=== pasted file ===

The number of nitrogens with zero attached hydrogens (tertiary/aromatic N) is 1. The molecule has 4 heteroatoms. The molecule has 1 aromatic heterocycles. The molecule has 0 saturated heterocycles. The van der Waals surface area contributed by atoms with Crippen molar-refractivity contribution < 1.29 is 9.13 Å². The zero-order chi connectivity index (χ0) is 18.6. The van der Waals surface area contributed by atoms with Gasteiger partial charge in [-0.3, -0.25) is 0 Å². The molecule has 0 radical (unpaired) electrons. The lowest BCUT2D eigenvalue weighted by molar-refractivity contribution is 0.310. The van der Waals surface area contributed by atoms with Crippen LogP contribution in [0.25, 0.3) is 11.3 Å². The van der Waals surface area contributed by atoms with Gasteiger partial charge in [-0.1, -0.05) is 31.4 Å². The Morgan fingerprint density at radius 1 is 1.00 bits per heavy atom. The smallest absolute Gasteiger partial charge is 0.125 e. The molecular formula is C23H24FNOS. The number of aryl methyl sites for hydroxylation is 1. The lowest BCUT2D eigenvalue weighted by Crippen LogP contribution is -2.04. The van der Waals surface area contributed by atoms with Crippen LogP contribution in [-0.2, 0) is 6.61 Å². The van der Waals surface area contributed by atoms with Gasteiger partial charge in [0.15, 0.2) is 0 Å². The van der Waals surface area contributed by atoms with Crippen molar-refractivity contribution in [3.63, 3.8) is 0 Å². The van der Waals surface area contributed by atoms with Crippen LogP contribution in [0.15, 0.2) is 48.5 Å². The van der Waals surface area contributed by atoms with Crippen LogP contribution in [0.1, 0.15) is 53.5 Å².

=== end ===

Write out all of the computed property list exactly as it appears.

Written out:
The number of nitrogens with zero attached hydrogens (tertiary/aromatic N) is 1. The molecule has 4 heteroatoms. The molecule has 1 aromatic heterocycles. The molecule has 0 saturated heterocycles. The van der Waals surface area contributed by atoms with Crippen molar-refractivity contribution < 1.29 is 9.13 Å². The zero-order chi connectivity index (χ0) is 18.6. The van der Waals surface area contributed by atoms with Gasteiger partial charge in [-0.3, -0.25) is 0 Å². The molecule has 0 radical (unpaired) electrons. The lowest BCUT2D eigenvalue weighted by molar-refractivity contribution is 0.310. The van der Waals surface area contributed by atoms with Crippen LogP contribution in [0.25, 0.3) is 11.3 Å². The van der Waals surface area contributed by atoms with Gasteiger partial charge in [-0.1, -0.05) is 31.4 Å². The Morgan fingerprint density at radius 1 is 1.00 bits per heavy atom. The smallest absolute Gasteiger partial charge is 0.125 e. The molecular formula is C23H24FNOS. The number of aryl methyl sites for hydroxylation is 1. The lowest BCUT2D eigenvalue weighted by Crippen LogP contribution is -2.04. The van der Waals surface area contributed by atoms with Crippen LogP contribution in [-0.2, 0) is 6.61 Å². The van der Waals surface area contributed by atoms with Gasteiger partial charge in [0.15, 0.2) is 0 Å². The van der Waals surface area contributed by atoms with Crippen molar-refractivity contribution in [3.63, 3.8) is 0 Å². The van der Waals surface area contributed by atoms with Crippen LogP contribution in [0.15, 0.2) is 48.5 Å². The van der Waals surface area contributed by atoms with Crippen LogP contribution in [0.1, 0.15) is 53.5 Å².